Monday, August 31, 2015

Where the Apostle Peter Celebrated His First Holy Mass in Europe

San Piero a Grado: Where Petrus Celebrated
His First Holy Mass in Europe
(Rome) in the Basilica of San Piero a Grado is the place where, according to tradition,   the apostle Peter celebrated his first Holy Mass in Europe in  year 44.  The first Basilica consecrated by the Vicar of Jesus Christ is not Peter's Basilica  located  in the better-known Adriatic town of Grado, but in a small unknown village in the city of Pisa in Tuscany.
Grado is located one kilometer from the River Arno southwest of Pisa. At that time   the main branch of the Arno flowed here into the Tyrrhenian Sea. Today, the site is located just six kilometers from the sea. In the port of Grado, according to the oldest local tradition, is where St. Peter landed, as he wanted to get on a ship from Palestine to Rome. That was in the year 44 AD. In that year, therefore, the celebration of his first sacrifice of the mass in Europe took place.

Early Christian Church

There are proven traces of churches from early Christian times. The oldest excavated church dates from the 4th century. It stands on the older foundations of the old port facility. The second church was in built in the 6th / 7th century, probably after a fire.
The present basilica was built in the 10th century and was rebuilt and expanded in the next 200 years. The church has the shape of a three-aisled basilica except with the particularity that   east and west facades end with apses. The reason for this is likely to be the severe damage to the original west facade, perhaps by the Arno's flood. Because of the destruction,  the nave was shortened by twelve meters. The entrance has been on the north side since then.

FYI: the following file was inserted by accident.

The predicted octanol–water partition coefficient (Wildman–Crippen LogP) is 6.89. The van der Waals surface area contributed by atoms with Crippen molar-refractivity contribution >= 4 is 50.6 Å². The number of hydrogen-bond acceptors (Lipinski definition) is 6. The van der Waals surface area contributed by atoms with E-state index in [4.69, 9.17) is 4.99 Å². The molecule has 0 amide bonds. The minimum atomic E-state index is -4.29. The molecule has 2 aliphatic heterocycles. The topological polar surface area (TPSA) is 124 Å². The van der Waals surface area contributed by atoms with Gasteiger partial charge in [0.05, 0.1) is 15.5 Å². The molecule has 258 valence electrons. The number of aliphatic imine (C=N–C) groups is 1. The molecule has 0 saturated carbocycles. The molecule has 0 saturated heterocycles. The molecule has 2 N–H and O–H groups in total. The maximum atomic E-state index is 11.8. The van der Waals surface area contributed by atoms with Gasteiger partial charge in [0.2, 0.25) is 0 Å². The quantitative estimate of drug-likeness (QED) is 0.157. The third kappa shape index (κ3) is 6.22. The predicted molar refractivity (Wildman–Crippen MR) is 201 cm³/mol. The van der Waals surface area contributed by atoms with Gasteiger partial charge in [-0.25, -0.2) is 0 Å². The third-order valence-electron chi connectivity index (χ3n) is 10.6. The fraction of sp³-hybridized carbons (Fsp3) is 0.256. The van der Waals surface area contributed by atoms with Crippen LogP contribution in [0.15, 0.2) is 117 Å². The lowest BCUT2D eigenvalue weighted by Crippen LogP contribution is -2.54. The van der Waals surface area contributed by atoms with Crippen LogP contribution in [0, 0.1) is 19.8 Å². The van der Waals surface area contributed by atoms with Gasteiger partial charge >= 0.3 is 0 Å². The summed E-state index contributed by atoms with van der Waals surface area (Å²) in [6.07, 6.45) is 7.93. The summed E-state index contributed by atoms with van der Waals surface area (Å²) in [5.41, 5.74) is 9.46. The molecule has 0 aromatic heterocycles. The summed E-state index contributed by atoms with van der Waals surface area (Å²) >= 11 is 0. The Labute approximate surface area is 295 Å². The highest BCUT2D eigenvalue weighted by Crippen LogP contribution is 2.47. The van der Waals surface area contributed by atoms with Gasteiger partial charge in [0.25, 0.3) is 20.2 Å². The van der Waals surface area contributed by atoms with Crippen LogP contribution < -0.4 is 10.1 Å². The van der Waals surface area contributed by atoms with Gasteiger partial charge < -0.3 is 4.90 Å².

Ancient column and marble top -  the improvised altar, on which Petrus celebrated 

Altar of St. Peter (center)
The church was,  so the tradition, built exactly on the spot where the Prince of the Apostles had celebrated the first Mass on an improvised altar. While the hitherto most important archaeological excavations of an ancient Roman pillar 1955-1965 were discovered with a marble slab on it. This was around the altar of the early Christian basilica. The column and slab are kept in the Basilica.
In the sanctuary is a ciborium located above the altar since the 14th century.   During the excavations it was discovered that the ciborium is exactly above the altar of the early Christian  and Lombard churches.
The excavations offer  by the obvious significance of the altar location and at the same time, the unusual altar, is evidence for the authenticity of Petrus-Tradition. This is also the unusual for a small village, given the size of the church building, which necessitated the  use of the valuable materials, underline the importance of the cult place.

Pope portraits - Older than Those in St. Paul Outside the Walls

The Popes of the first Christian millennium: older than the portraits in St. Paul Outside the Walls
In 1300, on the occasion of the first Holy Year proclaimed   by Pope Bonfatius VIII.,  the powerful Lombard family of Gaetani gave the painter Deodato Orlandi from Lucca a commission to decorate the appropriate areas of the entire central nave with a fresco cycle.
The extensive work consists of three superimposed image series and has recently been restored. In the bottom row there are the portraits of all the popes of the first Christian millennium, the apostle Peter to John XVII., who reigned in the year 1003.  Pope portraits can also be found in the Basilica of St. Paul Outside the Walls in Rome with the difference that those of  of San Piero a Grado are older.